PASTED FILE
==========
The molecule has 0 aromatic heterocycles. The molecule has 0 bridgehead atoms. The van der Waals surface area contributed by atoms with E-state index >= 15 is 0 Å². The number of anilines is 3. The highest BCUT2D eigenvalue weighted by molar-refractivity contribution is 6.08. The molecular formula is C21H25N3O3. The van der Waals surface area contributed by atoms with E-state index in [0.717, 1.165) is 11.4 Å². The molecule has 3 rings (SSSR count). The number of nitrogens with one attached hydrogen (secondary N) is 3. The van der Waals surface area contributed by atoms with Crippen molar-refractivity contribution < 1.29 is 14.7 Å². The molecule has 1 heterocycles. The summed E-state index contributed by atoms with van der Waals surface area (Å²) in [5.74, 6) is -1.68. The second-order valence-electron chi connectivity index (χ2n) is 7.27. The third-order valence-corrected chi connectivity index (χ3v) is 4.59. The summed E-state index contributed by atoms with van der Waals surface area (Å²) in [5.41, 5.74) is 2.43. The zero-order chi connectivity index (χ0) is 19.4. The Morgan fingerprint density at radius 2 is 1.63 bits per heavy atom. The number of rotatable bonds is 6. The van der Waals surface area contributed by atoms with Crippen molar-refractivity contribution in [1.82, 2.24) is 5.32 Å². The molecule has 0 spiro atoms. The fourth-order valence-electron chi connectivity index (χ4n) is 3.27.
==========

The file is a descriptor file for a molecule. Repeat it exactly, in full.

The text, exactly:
The molecule has 0 aromatic heterocycles. The molecule has 0 bridgehead atoms. The van der Waals surface area contributed by atoms with E-state index >= 15 is 0 Å². The number of anilines is 3. The highest BCUT2D eigenvalue weighted by molar-refractivity contribution is 6.08. The molecular formula is C21H25N3O3. The van der Waals surface area contributed by atoms with E-state index in [0.717, 1.165) is 11.4 Å². The molecule has 3 rings (SSSR count). The number of nitrogens with one attached hydrogen (secondary N) is 3. The van der Waals surface area contributed by atoms with Crippen molar-refractivity contribution < 1.29 is 14.7 Å². The molecule has 1 heterocycles. The summed E-state index contributed by atoms with van der Waals surface area (Å²) in [5.74, 6) is -1.68. The second-order valence-electron chi connectivity index (χ2n) is 7.27. The third-order valence-corrected chi connectivity index (χ3v) is 4.59. The summed E-state index contributed by atoms with van der Waals surface area (Å²) in [5.41, 5.74) is 2.43. The zero-order chi connectivity index (χ0) is 19.4. The Morgan fingerprint density at radius 2 is 1.63 bits per heavy atom. The number of rotatable bonds is 6. The van der Waals surface area contributed by atoms with Crippen molar-refractivity contribution in [1.82, 2.24) is 5.32 Å². The molecule has 0 spiro atoms. The fourth-order valence-electron chi connectivity index (χ4n) is 3.27.